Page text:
The chancel was fairly plain, apart from the memorials and stained glass. That was probably just as well as it took a little time to recover from the abundance of lilies with which we had been assaulted. For a while, it was more a case of documenting what we were seeing while the mind wandered off at a tangent.
The piscina, where the unused consecrated water is poured so that it stays within the fabric of the church, is a simple one. I dutifully photographed the seventeenth century memorial plaque with its heraldry and arms…
I photographed the carved chairs beside the altar, one dated 1678, the other a memorial to a local pilot lost in WWII. One thing we have learned…and especially so on that day when we had found St Nicholas’ church gutted… is to try to document everything. You just never know when things might be lost or forgotten… and what does not seem important today may well reveal its secrets when you understand a little more.
We had been caught out too often in the early days, snapping pictures only of those things that seemed relevant, only to have the proverbial light bulb moment at some later date, scrabble for pictures and find we had never taken them. I suppose that is the misplaced confidence or the arrogance of the novice. We have learned since then.
So I photographed the memorial brasses too, showing ecclesiastical figures and wondering if these were men who had been incumbents of the church in medieval times. The lists of vicars are kept in these old churches. The first recorded priest here, back in Norman times, was named Gilbert, a name he shares with one of my grandfathers… which somehow seemed an oddly personal link with the distant past.
There was a final window by Michael Farrah Bell in the chancel, a narrow lancet dated 1988, the Benedicite window. The design has evolved into a more naturalistic style, but the colour is just as pronounced and glowed with the light behind it. Bell himself died five years after making this window and the studios of Clayton and Bell finally closed their doors.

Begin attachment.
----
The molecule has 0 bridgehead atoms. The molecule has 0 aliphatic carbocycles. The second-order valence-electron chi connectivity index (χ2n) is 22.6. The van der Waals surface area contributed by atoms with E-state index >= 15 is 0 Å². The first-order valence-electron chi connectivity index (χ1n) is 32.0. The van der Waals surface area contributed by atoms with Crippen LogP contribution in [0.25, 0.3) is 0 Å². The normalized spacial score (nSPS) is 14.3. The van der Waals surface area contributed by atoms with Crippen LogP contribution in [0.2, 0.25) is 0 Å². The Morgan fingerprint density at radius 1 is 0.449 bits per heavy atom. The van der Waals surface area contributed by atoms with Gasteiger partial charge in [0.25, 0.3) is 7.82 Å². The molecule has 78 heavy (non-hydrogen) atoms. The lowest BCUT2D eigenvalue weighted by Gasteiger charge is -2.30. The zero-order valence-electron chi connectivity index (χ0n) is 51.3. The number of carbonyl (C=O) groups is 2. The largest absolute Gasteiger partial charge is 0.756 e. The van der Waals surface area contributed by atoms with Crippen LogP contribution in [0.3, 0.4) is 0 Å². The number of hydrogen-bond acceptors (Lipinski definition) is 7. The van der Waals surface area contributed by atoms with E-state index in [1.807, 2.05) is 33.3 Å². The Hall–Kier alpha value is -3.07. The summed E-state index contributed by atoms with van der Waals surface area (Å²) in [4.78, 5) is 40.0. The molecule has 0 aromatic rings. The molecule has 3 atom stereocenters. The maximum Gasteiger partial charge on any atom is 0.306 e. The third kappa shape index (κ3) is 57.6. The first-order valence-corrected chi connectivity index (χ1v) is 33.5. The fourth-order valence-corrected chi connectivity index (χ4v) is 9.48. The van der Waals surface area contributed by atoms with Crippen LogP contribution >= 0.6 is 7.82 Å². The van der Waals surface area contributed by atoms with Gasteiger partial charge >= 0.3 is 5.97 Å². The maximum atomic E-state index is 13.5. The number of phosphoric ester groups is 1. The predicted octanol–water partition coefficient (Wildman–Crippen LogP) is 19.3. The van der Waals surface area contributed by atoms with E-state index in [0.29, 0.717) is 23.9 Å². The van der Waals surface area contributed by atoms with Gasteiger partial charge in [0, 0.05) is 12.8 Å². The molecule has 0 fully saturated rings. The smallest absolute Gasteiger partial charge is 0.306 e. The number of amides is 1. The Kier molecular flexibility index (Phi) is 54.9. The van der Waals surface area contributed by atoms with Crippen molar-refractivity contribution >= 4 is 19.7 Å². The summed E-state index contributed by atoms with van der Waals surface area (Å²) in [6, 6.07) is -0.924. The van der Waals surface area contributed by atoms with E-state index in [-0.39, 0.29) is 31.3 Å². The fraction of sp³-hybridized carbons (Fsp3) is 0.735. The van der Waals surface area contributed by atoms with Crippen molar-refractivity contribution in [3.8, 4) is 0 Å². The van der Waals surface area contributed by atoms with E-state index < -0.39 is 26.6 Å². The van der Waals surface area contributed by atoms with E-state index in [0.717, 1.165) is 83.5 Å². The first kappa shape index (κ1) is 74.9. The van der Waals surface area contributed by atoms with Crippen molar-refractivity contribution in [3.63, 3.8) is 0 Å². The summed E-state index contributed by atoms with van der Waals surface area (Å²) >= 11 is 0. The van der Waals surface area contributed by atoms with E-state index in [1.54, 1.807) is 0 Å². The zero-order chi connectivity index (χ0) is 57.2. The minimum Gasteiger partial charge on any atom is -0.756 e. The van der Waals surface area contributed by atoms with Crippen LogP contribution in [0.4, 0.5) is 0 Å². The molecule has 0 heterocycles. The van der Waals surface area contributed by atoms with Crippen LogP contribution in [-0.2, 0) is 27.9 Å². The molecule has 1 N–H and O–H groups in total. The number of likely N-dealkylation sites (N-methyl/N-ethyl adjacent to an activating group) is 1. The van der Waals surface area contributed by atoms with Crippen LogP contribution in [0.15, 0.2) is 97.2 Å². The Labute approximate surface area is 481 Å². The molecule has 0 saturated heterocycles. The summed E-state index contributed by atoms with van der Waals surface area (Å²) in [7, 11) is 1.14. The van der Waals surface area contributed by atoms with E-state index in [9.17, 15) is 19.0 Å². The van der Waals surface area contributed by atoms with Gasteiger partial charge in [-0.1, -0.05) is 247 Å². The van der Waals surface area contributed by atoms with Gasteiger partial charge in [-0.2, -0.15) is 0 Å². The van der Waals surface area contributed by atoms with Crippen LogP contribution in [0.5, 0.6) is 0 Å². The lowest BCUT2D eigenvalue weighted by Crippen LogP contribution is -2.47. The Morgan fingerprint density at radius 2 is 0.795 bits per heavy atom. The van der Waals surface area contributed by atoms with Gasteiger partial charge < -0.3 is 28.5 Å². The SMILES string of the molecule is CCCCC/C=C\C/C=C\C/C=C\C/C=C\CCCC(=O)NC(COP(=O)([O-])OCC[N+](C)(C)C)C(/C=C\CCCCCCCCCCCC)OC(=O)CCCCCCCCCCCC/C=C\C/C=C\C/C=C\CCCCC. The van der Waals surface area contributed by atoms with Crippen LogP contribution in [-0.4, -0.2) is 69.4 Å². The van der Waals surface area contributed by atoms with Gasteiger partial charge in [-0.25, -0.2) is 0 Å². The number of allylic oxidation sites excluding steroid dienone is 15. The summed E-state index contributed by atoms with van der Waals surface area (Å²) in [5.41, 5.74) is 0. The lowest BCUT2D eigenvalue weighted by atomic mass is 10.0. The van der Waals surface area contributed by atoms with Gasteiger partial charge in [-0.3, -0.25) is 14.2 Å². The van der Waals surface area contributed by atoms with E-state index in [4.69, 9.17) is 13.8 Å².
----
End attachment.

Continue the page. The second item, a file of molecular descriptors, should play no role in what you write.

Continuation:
Passing through into the side-chapel, we found another, more ornate piscina, and some treasures in stained glass that are all too rare. Between Henry VIII’s break from Rome and reorganisation of the church in England and Cromwell’s puritanical troops, much of the original iconography of our churches was destroyed, stained glass windows were smashed and much beauty and artistry lost.
In this little chapel were rare fragments of fifteenth century glass, collected and reassembled into cameo mosaics. Odd pieces are recognisable, others are now no more than memories of colour, unidentifiable. But in the small panes above, the apostles survive.
High up in the little chapel, faces smiled down upon us… some are faces that were possibly modelled on local dignitaries, other caricatures or creations of imagination, who would have known these windows before they were destroyed.
We had a lot to process, a lot to mull over as we left. Why had we never been able to get into this church before? Probably because we were not ready…we would not have known enough to appreciate what we were seeing, to have an inkling of the history and the stories behind it. Maybe we were simply not ready for this part of the story. As we left, we looked up at the strange moulding on the ceiling of the nave… oak leaves, acorns and trifoliate leaves…and were the fronds palm branches or feathers? Maybe one day we might find out…when the time is right.